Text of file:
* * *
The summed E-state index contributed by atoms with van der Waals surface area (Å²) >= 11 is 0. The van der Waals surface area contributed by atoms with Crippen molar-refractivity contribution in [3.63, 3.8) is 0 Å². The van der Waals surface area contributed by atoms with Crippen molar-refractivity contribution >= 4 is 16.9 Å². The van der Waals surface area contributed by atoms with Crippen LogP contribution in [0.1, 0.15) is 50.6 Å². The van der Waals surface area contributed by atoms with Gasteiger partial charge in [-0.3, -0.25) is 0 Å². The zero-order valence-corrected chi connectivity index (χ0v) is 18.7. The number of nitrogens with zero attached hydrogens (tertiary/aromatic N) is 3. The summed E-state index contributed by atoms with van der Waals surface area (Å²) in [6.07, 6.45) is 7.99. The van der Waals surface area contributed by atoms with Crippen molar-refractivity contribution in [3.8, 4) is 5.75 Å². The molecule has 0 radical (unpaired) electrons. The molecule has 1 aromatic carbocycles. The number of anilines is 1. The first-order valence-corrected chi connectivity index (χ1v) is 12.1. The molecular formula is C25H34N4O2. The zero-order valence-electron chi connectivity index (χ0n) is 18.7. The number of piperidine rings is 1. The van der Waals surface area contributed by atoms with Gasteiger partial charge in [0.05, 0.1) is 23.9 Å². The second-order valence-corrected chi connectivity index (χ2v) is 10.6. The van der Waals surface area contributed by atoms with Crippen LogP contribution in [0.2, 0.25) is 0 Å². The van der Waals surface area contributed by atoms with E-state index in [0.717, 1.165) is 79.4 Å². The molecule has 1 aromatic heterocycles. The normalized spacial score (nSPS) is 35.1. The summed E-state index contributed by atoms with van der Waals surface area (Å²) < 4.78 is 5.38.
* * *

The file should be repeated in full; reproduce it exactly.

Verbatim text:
The summed E-state index contributed by atoms with van der Waals surface area (Å²) >= 11 is 0. The van der Waals surface area contributed by atoms with Crippen molar-refractivity contribution in [3.63, 3.8) is 0 Å². The van der Waals surface area contributed by atoms with Crippen molar-refractivity contribution >= 4 is 16.9 Å². The van der Waals surface area contributed by atoms with Crippen LogP contribution in [0.1, 0.15) is 50.6 Å². The van der Waals surface area contributed by atoms with Gasteiger partial charge in [-0.3, -0.25) is 0 Å². The zero-order valence-corrected chi connectivity index (χ0v) is 18.7. The number of nitrogens with zero attached hydrogens (tertiary/aromatic N) is 3. The summed E-state index contributed by atoms with van der Waals surface area (Å²) in [6.07, 6.45) is 7.99. The van der Waals surface area contributed by atoms with Crippen molar-refractivity contribution in [3.8, 4) is 5.75 Å². The molecule has 0 radical (unpaired) electrons. The molecule has 1 aromatic carbocycles. The number of anilines is 1. The first-order valence-corrected chi connectivity index (χ1v) is 12.1. The molecular formula is C25H34N4O2. The zero-order valence-electron chi connectivity index (χ0n) is 18.7. The number of piperidine rings is 1. The van der Waals surface area contributed by atoms with Gasteiger partial charge in [0.05, 0.1) is 23.9 Å². The second-order valence-corrected chi connectivity index (χ2v) is 10.6. The van der Waals surface area contributed by atoms with Crippen LogP contribution in [0.2, 0.25) is 0 Å². The van der Waals surface area contributed by atoms with E-state index in [0.717, 1.165) is 79.4 Å². The molecule has 1 aromatic heterocycles. The normalized spacial score (nSPS) is 35.1. The summed E-state index contributed by atoms with van der Waals surface area (Å²) < 4.78 is 5.38.